2/14/12

An example of love




First, Happy Valentines Day!!!  At first glance I thought this picture was just about a husband caring for his mate.  Then, I thought of how God cares for us...
 

World English Bible: Psalms Chapter 57
 
 [1] Be merciful to me, God, be merciful to me,
for my soul takes refuge in you.


Yes, in the shadow of your wings, I will take refuge,
until disaster has passed.



[2] I cry out to God Most High,


to God who accomplishes my requests for me.


[3] He will send from heaven, and save me,
he rebukes the one who is pursuing me.





Selah.





God will send out his loving kindness and his truth.


[4] My soul is among lions.
I lie among those who are set on fire,
even the sons of men, whose teeth are spears and arrows,
and their tongue a sharp sword.


[5] Be exalted, God, above the heavens!
Let your glory be above all the earth!





[6] They have prepared a net for my steps.
My soul is bowed down.


They dig a pit before me.
They fall into its midst themselves.





Selah.





[7] My heart is steadfast, God, my heart is steadfast.
I will sing, yes, I will sing praises.


[8] Wake up, my glory! Wake up, psaltery and harp!
I will wake up the dawn.


[9] I will give thanks to you, Lord, among the peoples.
I will sing praises to you among the nations.


[10] For your great loving kindness reaches to the heavens,
and your truth to the skies.


[11] Be exalted, God, above the heavens.
Let your glory be over all the earth.

Our lives are not accidents!  We did not happen by chance and our lives do have a purpose; a grand design, if you will.  Think back: How has God provided the things you really need?  He has loved us and cared for us (and all our family) since our first memory. Today, being Valentine's day is a day devoted to love and what could be more appropriate than remembering God's love for us? For that, he is worthy of all our praise and all our love in return.  Knowing what God has done for us is better than ten boxes of candy, two hundred of the finest red ROSES and ten thousand greeting cards!!!  Something to think about...

OT Bible Reading 2/14/12


Feb. 14
Genesis 45

Gen 45:1 Then Joseph couldn't control himself before all those who stood before him, and he cried, "Cause every man to go out from me!" No one else stood with him, while Joseph made himself known to his brothers.
Gen 45:2 He wept aloud. The Egyptians heard, and the house of Pharaoh heard.
Gen 45:3 Joseph said to his brothers, "I am Joseph! Does my father still live?" His brothers couldn't answer him; for they were terrified at his presence.
Gen 45:4 Joseph said to his brothers, "Come near to me, please." They came near. "He said, I am Joseph, your brother, whom you sold into Egypt.
Gen 45:5 Now don't be grieved, nor angry with yourselves, that you sold me here, for God sent me before you to preserve life.
Gen 45:6 For these two years the famine has been in the land, and there are yet five years, in which there will be neither plowing nor harvest.
Gen 45:7 God sent me before you to preserve for you a remnant in the earth, and to save you alive by a great deliverance.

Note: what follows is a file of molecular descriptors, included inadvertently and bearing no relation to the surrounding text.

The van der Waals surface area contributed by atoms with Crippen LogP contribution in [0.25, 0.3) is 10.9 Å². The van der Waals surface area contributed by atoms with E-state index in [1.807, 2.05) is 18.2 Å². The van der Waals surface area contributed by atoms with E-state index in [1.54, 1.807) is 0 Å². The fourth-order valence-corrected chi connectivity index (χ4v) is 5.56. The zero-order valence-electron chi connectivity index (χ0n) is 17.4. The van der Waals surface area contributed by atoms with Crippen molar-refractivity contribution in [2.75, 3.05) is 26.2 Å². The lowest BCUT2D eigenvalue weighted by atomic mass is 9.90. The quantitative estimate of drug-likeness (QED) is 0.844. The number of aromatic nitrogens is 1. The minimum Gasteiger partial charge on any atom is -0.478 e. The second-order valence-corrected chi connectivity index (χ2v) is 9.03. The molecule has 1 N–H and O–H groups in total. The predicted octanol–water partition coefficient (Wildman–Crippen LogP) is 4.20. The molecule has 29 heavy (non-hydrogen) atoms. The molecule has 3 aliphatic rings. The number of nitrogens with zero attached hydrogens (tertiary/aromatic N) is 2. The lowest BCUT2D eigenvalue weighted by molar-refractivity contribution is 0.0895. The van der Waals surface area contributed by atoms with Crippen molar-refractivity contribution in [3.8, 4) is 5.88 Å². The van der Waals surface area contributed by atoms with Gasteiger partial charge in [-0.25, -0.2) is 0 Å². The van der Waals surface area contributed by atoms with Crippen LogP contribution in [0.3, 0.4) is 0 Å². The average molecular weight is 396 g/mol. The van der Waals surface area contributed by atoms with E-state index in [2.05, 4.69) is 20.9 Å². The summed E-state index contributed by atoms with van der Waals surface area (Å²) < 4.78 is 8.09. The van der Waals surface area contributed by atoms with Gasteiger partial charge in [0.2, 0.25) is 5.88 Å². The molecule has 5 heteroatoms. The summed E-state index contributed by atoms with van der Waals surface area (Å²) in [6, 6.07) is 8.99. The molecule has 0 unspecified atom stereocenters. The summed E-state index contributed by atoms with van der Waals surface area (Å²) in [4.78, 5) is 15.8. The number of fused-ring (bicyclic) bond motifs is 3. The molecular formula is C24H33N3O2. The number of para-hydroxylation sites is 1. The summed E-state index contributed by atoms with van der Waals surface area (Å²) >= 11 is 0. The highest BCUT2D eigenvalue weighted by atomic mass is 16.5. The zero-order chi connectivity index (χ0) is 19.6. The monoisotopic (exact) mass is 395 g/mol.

Gen 45:8 So now it wasn't you who sent me here, but God, and he has made me a father to Pharaoh, lord of all his house, and ruler over all the land of Egypt.
Gen 45:9 Hurry, and go up to my father, and tell him, 'This is what your son Joseph says, "God has made me lord of all Egypt. Come down to me. Don't wait.
Gen 45:10 You shall dwell in the land of Goshen, and you will be near to me, you, your children, your children's children, your flocks, your herds, and all that you have.
Gen 45:11 There I will nourish you; for there are yet five years of famine; lest you come to poverty, you, and your household, and all that you have." '
Gen 45:12 Behold, your eyes see, and the eyes of my brother Benjamin, that it is my mouth that speaks to you.
Gen 45:13 You shall tell my father of all my glory in Egypt, and of all that you have seen. You shall hurry and bring my father down here."
Gen 45:14 He fell on his brother Benjamin's neck, and wept, and Benjamin wept on his neck.
Gen 45:15 He kissed all his brothers, and wept on them. After that his brothers talked with him.
Gen 45:16 The report of it was heard in Pharaoh's house, saying, "Joseph's brothers have come." It pleased Pharaoh well, and his servants.
Gen 45:17 Pharaoh said to Joseph, "Tell your brothers, 'Do this. Load your animals, and go, travel to the land of Canaan.
Gen 45:18 Take your father and your households, and come to me, and I will give you the good of the land of Egypt, and you will eat the fat of the land.'
Gen 45:19 Now you are commanded: do this. Take wagons out of the land of Egypt for your little ones, and for your wives, and bring your father, and come.
Gen 45:20 Also, don't concern yourselves about your belongings, for the good of all of the land of Egypt is yours."
Gen 45:21 The sons of Israel did so. Joseph gave them wagons, according to the commandment of Pharaoh, and gave them provision for the way.
Gen 45:22 He gave each one of them changes of clothing, but to Benjamin he gave three hundred pieces of silver and five changes of clothing.